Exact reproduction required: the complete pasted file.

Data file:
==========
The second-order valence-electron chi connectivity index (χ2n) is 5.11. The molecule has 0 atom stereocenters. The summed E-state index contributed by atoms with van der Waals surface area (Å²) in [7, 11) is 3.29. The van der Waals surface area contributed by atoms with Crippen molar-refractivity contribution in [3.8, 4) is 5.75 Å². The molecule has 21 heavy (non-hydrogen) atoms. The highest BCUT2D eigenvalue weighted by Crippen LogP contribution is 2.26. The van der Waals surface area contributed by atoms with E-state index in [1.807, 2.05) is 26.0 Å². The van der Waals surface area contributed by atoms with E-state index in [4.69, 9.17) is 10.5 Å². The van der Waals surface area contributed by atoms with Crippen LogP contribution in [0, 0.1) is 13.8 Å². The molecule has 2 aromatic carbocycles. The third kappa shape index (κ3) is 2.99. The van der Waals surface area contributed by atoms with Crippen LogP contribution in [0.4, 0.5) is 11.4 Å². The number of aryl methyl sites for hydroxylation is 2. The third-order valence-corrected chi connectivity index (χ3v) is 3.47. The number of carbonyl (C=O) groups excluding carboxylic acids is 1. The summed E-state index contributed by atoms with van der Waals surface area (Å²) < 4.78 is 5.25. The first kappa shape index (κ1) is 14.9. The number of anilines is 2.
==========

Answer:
The second-order valence-electron chi connectivity index (χ2n) is 5.11. The molecule has 0 atom stereocenters. The summed E-state index contributed by atoms with van der Waals surface area (Å²) in [7, 11) is 3.29. The van der Waals surface area contributed by atoms with Crippen molar-refractivity contribution in [3.8, 4) is 5.75 Å². The molecule has 21 heavy (non-hydrogen) atoms. The highest BCUT2D eigenvalue weighted by Crippen LogP contribution is 2.26. The van der Waals surface area contributed by atoms with E-state index in [1.807, 2.05) is 26.0 Å². The van der Waals surface area contributed by atoms with E-state index in [4.69, 9.17) is 10.5 Å². The van der Waals surface area contributed by atoms with Crippen LogP contribution in [0, 0.1) is 13.8 Å². The molecule has 2 aromatic carbocycles. The third kappa shape index (κ3) is 2.99. The van der Waals surface area contributed by atoms with Crippen LogP contribution in [0.4, 0.5) is 11.4 Å². The number of aryl methyl sites for hydroxylation is 2. The third-order valence-corrected chi connectivity index (χ3v) is 3.47. The number of carbonyl (C=O) groups excluding carboxylic acids is 1. The summed E-state index contributed by atoms with van der Waals surface area (Å²) < 4.78 is 5.25. The first kappa shape index (κ1) is 14.9. The number of anilines is 2.